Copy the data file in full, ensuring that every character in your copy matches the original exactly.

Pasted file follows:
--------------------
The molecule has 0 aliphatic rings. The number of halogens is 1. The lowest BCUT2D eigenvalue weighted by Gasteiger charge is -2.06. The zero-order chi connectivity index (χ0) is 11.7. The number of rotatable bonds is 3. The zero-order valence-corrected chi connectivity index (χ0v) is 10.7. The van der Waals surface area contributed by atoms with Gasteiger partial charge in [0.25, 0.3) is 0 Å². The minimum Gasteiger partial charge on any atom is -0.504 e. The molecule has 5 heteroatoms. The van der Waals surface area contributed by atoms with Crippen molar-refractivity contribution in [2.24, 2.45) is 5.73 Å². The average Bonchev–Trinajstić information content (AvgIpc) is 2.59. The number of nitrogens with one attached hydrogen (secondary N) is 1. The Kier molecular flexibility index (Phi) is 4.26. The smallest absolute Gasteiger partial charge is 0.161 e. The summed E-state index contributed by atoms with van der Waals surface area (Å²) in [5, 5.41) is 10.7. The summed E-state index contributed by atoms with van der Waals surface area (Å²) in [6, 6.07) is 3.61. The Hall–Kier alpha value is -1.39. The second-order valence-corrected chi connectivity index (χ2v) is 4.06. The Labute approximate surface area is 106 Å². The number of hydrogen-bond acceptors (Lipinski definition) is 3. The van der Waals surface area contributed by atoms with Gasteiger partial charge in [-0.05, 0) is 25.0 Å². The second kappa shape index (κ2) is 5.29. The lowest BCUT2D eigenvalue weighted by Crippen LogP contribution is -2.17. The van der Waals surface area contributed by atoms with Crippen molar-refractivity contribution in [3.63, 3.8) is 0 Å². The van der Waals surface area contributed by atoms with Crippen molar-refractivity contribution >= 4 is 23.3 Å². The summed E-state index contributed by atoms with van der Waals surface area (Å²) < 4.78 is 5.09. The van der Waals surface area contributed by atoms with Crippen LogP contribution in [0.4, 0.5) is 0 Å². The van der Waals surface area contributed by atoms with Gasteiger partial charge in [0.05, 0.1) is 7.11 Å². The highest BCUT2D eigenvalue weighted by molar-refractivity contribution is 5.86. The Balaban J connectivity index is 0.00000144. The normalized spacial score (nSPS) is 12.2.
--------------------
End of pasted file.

The molecule has 0 aliphatic rings. The number of halogens is 1. The lowest BCUT2D eigenvalue weighted by Gasteiger charge is -2.06. The zero-order chi connectivity index (χ0) is 11.7. The number of rotatable bonds is 3. The zero-order valence-corrected chi connectivity index (χ0v) is 10.7. The van der Waals surface area contributed by atoms with Gasteiger partial charge in [0.25, 0.3) is 0 Å². The minimum Gasteiger partial charge on any atom is -0.504 e. The molecule has 5 heteroatoms. The van der Waals surface area contributed by atoms with Crippen molar-refractivity contribution in [2.24, 2.45) is 5.73 Å². The average Bonchev–Trinajstić information content (AvgIpc) is 2.59. The number of nitrogens with one attached hydrogen (secondary N) is 1. The Kier molecular flexibility index (Phi) is 4.26. The smallest absolute Gasteiger partial charge is 0.161 e. The summed E-state index contributed by atoms with van der Waals surface area (Å²) in [5, 5.41) is 10.7. The summed E-state index contributed by atoms with van der Waals surface area (Å²) in [6, 6.07) is 3.61. The Hall–Kier alpha value is -1.39. The second-order valence-corrected chi connectivity index (χ2v) is 4.06. The Labute approximate surface area is 106 Å². The number of hydrogen-bond acceptors (Lipinski definition) is 3. The van der Waals surface area contributed by atoms with Gasteiger partial charge in [-0.05, 0) is 25.0 Å². The second kappa shape index (κ2) is 5.29. The lowest BCUT2D eigenvalue weighted by Crippen LogP contribution is -2.17. The van der Waals surface area contributed by atoms with Crippen molar-refractivity contribution in [3.63, 3.8) is 0 Å². The van der Waals surface area contributed by atoms with Crippen molar-refractivity contribution >= 4 is 23.3 Å². The summed E-state index contributed by atoms with van der Waals surface area (Å²) < 4.78 is 5.09. The van der Waals surface area contributed by atoms with Crippen LogP contribution in [0.4, 0.5) is 0 Å². The van der Waals surface area contributed by atoms with Gasteiger partial charge in [0.05, 0.1) is 7.11 Å². The highest BCUT2D eigenvalue weighted by molar-refractivity contribution is 5.86. The Balaban J connectivity index is 0.00000144. The normalized spacial score (nSPS) is 12.2.